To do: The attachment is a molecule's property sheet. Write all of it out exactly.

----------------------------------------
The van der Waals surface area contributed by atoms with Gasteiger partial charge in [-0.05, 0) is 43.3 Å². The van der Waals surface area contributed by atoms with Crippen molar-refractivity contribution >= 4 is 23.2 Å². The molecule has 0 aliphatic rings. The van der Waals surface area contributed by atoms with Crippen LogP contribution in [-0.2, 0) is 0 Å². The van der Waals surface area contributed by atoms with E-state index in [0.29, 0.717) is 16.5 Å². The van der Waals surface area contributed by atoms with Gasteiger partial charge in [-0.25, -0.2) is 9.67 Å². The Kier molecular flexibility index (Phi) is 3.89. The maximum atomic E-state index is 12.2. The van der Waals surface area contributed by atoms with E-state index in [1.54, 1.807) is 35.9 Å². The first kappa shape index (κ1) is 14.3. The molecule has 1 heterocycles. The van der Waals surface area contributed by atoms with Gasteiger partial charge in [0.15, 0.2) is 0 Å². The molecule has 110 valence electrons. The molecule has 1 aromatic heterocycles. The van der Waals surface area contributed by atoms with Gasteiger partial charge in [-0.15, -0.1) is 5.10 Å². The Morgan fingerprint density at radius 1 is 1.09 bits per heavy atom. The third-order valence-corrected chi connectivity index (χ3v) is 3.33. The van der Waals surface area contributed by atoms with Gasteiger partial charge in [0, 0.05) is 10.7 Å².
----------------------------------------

The van der Waals surface area contributed by atoms with Gasteiger partial charge in [-0.05, 0) is 43.3 Å². The van der Waals surface area contributed by atoms with Crippen molar-refractivity contribution >= 4 is 23.2 Å². The molecule has 0 aliphatic rings. The van der Waals surface area contributed by atoms with Crippen LogP contribution in [-0.2, 0) is 0 Å². The van der Waals surface area contributed by atoms with E-state index in [0.29, 0.717) is 16.5 Å². The van der Waals surface area contributed by atoms with Gasteiger partial charge in [-0.25, -0.2) is 9.67 Å². The Kier molecular flexibility index (Phi) is 3.89. The maximum atomic E-state index is 12.2. The van der Waals surface area contributed by atoms with E-state index in [1.54, 1.807) is 35.9 Å². The first kappa shape index (κ1) is 14.3. The molecule has 1 heterocycles. The van der Waals surface area contributed by atoms with Gasteiger partial charge in [0.15, 0.2) is 0 Å². The molecule has 110 valence electrons. The molecule has 1 aromatic heterocycles. The van der Waals surface area contributed by atoms with Gasteiger partial charge in [-0.15, -0.1) is 5.10 Å². The Morgan fingerprint density at radius 1 is 1.09 bits per heavy atom. The third-order valence-corrected chi connectivity index (χ3v) is 3.33. The van der Waals surface area contributed by atoms with Gasteiger partial charge in [0, 0.05) is 10.7 Å².